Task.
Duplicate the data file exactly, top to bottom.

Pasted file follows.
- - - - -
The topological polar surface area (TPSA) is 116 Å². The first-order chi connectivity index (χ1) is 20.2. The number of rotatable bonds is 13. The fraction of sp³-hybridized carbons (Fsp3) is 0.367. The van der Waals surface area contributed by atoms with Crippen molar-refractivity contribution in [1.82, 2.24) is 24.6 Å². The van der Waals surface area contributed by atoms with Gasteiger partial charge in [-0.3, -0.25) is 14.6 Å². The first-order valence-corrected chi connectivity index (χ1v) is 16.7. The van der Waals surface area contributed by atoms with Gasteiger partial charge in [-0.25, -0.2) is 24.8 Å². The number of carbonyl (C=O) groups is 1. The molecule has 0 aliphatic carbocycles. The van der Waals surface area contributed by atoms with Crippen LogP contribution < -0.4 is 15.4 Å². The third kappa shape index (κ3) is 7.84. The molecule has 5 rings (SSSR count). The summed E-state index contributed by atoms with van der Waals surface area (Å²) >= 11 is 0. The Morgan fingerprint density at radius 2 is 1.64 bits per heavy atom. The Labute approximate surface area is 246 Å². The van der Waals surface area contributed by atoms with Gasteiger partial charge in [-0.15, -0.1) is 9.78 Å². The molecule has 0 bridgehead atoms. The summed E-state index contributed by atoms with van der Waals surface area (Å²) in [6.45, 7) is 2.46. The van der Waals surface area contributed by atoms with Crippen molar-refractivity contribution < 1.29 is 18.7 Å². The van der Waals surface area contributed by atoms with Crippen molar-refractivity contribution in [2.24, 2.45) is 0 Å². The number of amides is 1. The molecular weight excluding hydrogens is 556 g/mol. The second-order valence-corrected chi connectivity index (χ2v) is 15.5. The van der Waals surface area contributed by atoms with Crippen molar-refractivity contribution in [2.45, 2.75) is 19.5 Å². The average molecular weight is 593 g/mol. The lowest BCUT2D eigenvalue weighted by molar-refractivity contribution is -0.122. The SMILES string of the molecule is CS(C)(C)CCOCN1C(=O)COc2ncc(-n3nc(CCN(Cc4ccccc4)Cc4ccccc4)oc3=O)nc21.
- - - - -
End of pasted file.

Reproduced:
The topological polar surface area (TPSA) is 116 Å². The first-order chi connectivity index (χ1) is 20.2. The number of rotatable bonds is 13. The fraction of sp³-hybridized carbons (Fsp3) is 0.367. The van der Waals surface area contributed by atoms with Crippen molar-refractivity contribution in [1.82, 2.24) is 24.6 Å². The van der Waals surface area contributed by atoms with Gasteiger partial charge in [-0.3, -0.25) is 14.6 Å². The first-order valence-corrected chi connectivity index (χ1v) is 16.7. The van der Waals surface area contributed by atoms with Gasteiger partial charge in [-0.25, -0.2) is 24.8 Å². The number of carbonyl (C=O) groups is 1. The molecule has 0 aliphatic carbocycles. The van der Waals surface area contributed by atoms with Crippen LogP contribution < -0.4 is 15.4 Å². The third kappa shape index (κ3) is 7.84. The molecule has 5 rings (SSSR count). The summed E-state index contributed by atoms with van der Waals surface area (Å²) >= 11 is 0. The Morgan fingerprint density at radius 2 is 1.64 bits per heavy atom. The Labute approximate surface area is 246 Å². The van der Waals surface area contributed by atoms with Gasteiger partial charge in [-0.15, -0.1) is 9.78 Å². The molecule has 0 bridgehead atoms. The summed E-state index contributed by atoms with van der Waals surface area (Å²) in [6.45, 7) is 2.46. The van der Waals surface area contributed by atoms with Crippen molar-refractivity contribution < 1.29 is 18.7 Å². The van der Waals surface area contributed by atoms with Crippen molar-refractivity contribution in [2.24, 2.45) is 0 Å². The number of amides is 1. The molecular weight excluding hydrogens is 556 g/mol. The second-order valence-corrected chi connectivity index (χ2v) is 15.5. The van der Waals surface area contributed by atoms with Crippen molar-refractivity contribution in [2.45, 2.75) is 19.5 Å². The average molecular weight is 593 g/mol. The lowest BCUT2D eigenvalue weighted by molar-refractivity contribution is -0.122. The SMILES string of the molecule is CS(C)(C)CCOCN1C(=O)COc2ncc(-n3nc(CCN(Cc4ccccc4)Cc4ccccc4)oc3=O)nc21.